This is not the first time that China’s foreign aid has stirred up domestic opposition to Chinese generosity overseas. In 2011, China donated 23 school buses to Macedonia. The act raised enormous criticism in China for providing aid to a country with a GDP per capita higher than China’s, despite China’s own poor transportation system for its students.
The underlying questions revealed by the domestic controversy of China’s foreign aid are profound. On a global level, it reflects the clash between China’s developing-country identity and its rising national power as a global leader—and their respective, sometimes conflicting, demands. As a great power, China cannot and should not hide from its responsibility to the world in peace and development. Yet when it tries to carry the role, its domestic social and economic realities translate into doubts and constraints. On the national level, the problem of a mixed identity is further complicated by China’s political reality, in that some Chinese people view Beijing’s generosity as a means of gaining legitimacy internationally for the Chinese Communist Party by squandering its taxpayers’ money. On the state level, the authoritarian system and the un-democratic, non-transparent decision-making process pose additional questions to the purpose, soundness, and legitimacy of such aid decisions.
It remains to be seen how domestic criticisms will affect China’s foreign aid, including that to Africa. In the near term, Beijing is unlikely to backpedal on its existing commitments. But the vocal disagreement in China about the nature and content of the foreign aid program indeed illustrates the directions of its foreign aid reform in the long run. Chinese foreign aid is unlikely to remain solely at the government’s discretion, escaping legislative oversight indefinitely. Foreign aid legislation and the National People’s Congress’ approval of the foreign aid budget are already high on the reform agenda.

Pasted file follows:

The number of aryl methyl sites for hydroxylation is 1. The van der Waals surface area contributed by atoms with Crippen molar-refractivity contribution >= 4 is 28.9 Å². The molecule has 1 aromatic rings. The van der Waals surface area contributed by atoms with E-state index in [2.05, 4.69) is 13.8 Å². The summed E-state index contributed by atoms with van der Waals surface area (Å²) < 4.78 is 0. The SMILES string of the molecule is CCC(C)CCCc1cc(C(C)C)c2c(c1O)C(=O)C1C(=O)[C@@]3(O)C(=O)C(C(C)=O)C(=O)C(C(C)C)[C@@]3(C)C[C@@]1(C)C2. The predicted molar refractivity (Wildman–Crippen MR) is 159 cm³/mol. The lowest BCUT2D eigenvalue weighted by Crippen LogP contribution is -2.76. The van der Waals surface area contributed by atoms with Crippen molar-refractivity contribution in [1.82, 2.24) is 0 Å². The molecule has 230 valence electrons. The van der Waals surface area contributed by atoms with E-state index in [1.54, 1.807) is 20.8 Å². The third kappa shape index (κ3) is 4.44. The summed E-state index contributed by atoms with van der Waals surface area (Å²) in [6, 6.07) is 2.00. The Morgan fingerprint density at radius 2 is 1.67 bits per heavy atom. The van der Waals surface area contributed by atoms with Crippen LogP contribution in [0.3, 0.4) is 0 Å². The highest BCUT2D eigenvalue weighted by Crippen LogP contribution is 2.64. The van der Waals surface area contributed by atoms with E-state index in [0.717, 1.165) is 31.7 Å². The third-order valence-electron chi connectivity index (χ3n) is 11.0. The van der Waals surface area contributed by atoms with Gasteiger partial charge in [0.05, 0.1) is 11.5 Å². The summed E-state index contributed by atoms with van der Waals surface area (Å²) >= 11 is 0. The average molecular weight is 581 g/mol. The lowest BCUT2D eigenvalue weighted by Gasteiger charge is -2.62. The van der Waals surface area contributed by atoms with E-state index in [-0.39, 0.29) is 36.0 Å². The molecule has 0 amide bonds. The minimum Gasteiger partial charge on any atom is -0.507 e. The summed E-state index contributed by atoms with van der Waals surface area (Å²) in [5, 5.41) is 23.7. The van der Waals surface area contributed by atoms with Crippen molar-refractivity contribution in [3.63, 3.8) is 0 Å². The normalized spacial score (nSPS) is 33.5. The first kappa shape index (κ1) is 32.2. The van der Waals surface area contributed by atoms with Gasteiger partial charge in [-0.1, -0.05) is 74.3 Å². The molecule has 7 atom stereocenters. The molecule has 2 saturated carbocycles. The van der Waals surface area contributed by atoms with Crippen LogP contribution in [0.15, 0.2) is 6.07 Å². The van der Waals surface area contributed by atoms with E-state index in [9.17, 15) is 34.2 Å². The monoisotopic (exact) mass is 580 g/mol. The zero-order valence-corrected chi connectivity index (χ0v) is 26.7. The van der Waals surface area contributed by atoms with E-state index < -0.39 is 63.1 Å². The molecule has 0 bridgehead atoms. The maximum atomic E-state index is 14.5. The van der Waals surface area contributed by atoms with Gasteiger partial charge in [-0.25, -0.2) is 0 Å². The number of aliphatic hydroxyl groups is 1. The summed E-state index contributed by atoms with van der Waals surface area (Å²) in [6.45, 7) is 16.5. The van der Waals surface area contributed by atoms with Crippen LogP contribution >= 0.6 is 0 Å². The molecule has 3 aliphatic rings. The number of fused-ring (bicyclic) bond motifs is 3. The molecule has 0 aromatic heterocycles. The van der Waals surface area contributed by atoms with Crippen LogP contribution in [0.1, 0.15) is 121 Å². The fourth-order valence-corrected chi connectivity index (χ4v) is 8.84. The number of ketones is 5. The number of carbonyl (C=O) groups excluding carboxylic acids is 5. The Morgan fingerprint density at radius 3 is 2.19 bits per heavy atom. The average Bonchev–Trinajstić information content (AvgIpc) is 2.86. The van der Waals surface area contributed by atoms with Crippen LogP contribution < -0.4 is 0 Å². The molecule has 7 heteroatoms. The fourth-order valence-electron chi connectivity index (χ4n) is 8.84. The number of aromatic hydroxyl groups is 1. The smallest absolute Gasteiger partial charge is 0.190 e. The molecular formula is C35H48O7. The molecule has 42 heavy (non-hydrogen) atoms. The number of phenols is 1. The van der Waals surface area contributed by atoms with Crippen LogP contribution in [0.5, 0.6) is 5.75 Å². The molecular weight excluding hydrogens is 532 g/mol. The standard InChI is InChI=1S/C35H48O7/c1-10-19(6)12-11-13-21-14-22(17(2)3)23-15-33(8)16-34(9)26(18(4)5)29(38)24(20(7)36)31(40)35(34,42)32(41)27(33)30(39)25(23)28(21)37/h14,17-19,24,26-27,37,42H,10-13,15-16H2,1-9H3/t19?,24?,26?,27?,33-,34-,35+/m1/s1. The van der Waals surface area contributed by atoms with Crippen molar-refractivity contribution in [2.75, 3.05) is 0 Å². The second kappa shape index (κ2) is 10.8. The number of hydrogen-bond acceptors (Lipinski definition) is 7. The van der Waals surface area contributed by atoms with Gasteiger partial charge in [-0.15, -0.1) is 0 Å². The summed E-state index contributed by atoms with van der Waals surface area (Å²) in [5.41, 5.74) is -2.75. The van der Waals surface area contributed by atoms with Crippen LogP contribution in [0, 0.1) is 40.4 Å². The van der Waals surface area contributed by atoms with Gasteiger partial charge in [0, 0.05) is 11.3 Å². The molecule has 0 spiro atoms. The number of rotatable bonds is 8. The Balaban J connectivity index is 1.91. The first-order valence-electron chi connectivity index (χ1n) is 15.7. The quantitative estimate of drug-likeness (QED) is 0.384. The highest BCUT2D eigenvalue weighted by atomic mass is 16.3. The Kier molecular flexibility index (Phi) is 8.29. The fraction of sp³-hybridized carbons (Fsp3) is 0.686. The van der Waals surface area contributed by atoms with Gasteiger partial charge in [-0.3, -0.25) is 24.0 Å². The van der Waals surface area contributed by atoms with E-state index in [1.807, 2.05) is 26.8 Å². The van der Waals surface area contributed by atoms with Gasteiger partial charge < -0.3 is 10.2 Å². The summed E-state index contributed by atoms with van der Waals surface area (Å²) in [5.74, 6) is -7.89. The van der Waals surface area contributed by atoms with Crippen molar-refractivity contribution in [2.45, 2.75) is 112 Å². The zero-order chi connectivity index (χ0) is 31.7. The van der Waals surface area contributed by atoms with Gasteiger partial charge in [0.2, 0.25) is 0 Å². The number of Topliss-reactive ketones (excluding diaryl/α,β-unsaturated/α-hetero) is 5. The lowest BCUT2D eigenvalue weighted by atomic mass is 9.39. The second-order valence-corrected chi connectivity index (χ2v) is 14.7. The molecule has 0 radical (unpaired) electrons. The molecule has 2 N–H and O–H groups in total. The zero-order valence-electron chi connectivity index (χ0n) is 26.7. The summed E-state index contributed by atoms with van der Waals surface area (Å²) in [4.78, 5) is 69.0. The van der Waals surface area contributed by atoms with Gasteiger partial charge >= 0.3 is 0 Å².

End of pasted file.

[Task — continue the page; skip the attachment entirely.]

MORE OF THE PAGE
What does this controversy mean for China and for Africa?
For Africa, the effect will be mixed. First of all, tighter supervision and a more stringent review of China’s foreign aid budget and programs will potentially affect Beijing’s ability and flexibility to disperse foreign aid. The domestic scrutiny will very possibly make Beijing more cautious about announcing major aid packages to Africa. This could push China to prefer development finance, such as concessional loans to Africa, over free grants.
On the bright side, the domestic scrutiny of China’s foreign aid will eventually bring more transparency and accountability to China’s currently opaque foreign aid operations. This could lead to better regulation of China’s aid contributions to Africa, potentially bringing about the convergence of more coordination and cooperation with traditional Western donors. To improve the domestic image of China’s foreign aid, the Chinese government should enhance its domestic public relations campaign to raise awareness about the conflict and development challenges Africa has encountered. This will rally more domestic political and economic support for Chinese investment in and contribution towards Africa’s future.
The controversy of China’s foreign aid could also provide more momentum for China to adopt international norms and best practice, such as the separation of non-commercial capacity-building programs and commercially related “tied aid” programs. Pragmatic as China is, the country is unlikely to give up foreign aid as a political and economic policy instrument completely, although better practices can be expected. As China muddles through its competing foreign and domestic agendas, Africa should adeptly navigate the changing tides.
This article originally appeared in Brookings’ Africa in Focus, on October 8, 2015.